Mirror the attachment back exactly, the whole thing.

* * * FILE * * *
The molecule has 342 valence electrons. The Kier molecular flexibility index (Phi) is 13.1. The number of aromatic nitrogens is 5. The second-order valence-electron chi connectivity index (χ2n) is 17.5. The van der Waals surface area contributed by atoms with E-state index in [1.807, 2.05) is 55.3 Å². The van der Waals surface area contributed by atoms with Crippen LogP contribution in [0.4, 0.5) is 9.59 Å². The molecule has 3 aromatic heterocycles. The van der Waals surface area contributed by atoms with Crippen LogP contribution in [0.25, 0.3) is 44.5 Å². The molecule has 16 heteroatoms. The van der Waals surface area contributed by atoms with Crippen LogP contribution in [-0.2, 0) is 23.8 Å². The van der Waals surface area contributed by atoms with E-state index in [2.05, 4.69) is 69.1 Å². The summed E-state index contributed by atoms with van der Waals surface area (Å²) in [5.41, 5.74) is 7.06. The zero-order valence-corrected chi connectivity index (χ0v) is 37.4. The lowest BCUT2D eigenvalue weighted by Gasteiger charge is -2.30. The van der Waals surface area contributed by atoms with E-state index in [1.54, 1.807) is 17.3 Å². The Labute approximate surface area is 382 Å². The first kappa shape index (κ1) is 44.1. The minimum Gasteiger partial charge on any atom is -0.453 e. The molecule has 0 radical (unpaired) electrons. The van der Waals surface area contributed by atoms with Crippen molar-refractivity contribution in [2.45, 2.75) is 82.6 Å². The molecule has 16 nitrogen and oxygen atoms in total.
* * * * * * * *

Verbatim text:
The molecule has 342 valence electrons. The Kier molecular flexibility index (Phi) is 13.1. The number of aromatic nitrogens is 5. The second-order valence-electron chi connectivity index (χ2n) is 17.5. The van der Waals surface area contributed by atoms with E-state index in [1.807, 2.05) is 55.3 Å². The van der Waals surface area contributed by atoms with Crippen LogP contribution in [0.4, 0.5) is 9.59 Å². The molecule has 3 aromatic heterocycles. The van der Waals surface area contributed by atoms with Crippen LogP contribution in [0.25, 0.3) is 44.5 Å². The molecule has 16 heteroatoms. The van der Waals surface area contributed by atoms with Crippen LogP contribution in [-0.2, 0) is 23.8 Å². The van der Waals surface area contributed by atoms with E-state index in [2.05, 4.69) is 69.1 Å². The summed E-state index contributed by atoms with van der Waals surface area (Å²) in [5.41, 5.74) is 7.06. The zero-order valence-corrected chi connectivity index (χ0v) is 37.4. The lowest BCUT2D eigenvalue weighted by Gasteiger charge is -2.30. The van der Waals surface area contributed by atoms with E-state index in [1.54, 1.807) is 17.3 Å². The Labute approximate surface area is 382 Å². The first kappa shape index (κ1) is 44.1. The minimum Gasteiger partial charge on any atom is -0.453 e. The molecule has 0 radical (unpaired) electrons. The van der Waals surface area contributed by atoms with Crippen molar-refractivity contribution in [2.45, 2.75) is 82.6 Å². The molecule has 16 nitrogen and oxygen atoms in total.